Half of 16- to 24-year-olds have felt lonely during the pandemic

22 July 2020

Young people aged 16 to 24 are more than twice as likely (50.8%) to have experienced ‘loneliness lockdown’ as those aged 55 to 69 (24.1%), revealed a survey of more than 5200 adults in Great Britain.

The Office for National Statistics (ONS) carried out an analysis of loneliness in Great Britain during Covid-19 from the Opinions and Lifestyle Survey between 3 April and 3 May.

Of those asked, 30.9% – the equivalent of 7.4 million adults – reported their wellbeing had been affected through feeling lonely in the previous seven days.

Those feeling lonely were also more likely to say they felt unsafe or very unsafe in their home – which may indicate concerns about the local community, or concerns within the home – such as domestic abuse, the report said.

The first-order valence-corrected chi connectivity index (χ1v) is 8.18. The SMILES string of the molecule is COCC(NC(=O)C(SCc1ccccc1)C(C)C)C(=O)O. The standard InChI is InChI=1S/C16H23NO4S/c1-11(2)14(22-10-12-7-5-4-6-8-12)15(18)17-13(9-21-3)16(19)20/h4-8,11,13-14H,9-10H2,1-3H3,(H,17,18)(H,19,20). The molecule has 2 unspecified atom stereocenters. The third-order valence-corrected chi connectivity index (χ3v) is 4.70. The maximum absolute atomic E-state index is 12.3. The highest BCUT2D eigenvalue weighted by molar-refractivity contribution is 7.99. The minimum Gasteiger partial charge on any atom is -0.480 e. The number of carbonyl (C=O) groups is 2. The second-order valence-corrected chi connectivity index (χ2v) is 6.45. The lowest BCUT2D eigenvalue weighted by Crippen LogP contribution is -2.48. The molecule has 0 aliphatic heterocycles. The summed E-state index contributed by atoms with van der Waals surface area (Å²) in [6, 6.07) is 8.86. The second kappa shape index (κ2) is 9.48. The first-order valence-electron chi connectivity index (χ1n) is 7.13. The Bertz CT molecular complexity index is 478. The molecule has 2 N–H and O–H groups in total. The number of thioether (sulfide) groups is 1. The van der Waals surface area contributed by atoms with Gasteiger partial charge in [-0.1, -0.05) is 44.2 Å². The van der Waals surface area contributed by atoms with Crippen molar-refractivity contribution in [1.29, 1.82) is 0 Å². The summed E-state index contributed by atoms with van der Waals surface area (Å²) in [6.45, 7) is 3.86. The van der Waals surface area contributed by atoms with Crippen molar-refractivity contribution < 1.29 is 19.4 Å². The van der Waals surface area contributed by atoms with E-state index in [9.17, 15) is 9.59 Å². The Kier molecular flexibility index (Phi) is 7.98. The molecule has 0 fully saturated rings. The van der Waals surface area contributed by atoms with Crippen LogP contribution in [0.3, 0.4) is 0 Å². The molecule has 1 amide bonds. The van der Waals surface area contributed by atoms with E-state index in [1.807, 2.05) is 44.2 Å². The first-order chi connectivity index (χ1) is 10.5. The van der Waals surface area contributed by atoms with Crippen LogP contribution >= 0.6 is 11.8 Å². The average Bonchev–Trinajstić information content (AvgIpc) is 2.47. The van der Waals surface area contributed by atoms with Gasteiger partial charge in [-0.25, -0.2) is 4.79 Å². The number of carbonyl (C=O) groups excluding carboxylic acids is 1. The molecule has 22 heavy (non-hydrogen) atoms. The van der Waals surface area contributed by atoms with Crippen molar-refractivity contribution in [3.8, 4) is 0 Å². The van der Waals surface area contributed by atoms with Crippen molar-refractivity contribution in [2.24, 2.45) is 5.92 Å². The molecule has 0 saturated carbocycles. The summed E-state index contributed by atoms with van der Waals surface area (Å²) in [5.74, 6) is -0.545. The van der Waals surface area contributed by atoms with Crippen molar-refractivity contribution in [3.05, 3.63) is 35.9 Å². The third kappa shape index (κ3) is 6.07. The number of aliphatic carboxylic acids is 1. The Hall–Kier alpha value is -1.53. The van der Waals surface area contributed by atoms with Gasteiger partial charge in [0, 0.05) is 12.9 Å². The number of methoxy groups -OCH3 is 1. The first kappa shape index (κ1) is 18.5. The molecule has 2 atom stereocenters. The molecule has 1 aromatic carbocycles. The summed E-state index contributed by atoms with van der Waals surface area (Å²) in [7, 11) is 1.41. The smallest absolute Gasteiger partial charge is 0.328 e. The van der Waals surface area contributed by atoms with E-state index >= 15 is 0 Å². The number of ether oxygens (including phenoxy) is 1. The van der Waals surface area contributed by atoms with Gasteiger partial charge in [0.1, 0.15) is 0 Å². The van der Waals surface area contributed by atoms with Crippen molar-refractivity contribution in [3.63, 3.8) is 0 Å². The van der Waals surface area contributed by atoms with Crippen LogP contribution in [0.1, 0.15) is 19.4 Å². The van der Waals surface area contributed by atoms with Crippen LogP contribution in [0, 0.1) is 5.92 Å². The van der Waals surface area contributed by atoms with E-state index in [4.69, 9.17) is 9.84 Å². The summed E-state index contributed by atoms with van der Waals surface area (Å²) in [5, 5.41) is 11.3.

7.4 million adults reported that feeling lonely had affected their wellbeing in the previous seven days

‘Lockdown affected everyone, but responses differed,’ said Dawn Snape of the sustainability and inequalities division at the ONS. ‘Lonely people were more likely than others to be struggling to find things to help them cope and were also less likely to feel they had support networks to fall back on.’

See our feature on mental health, here.

Image credit | Shutterstock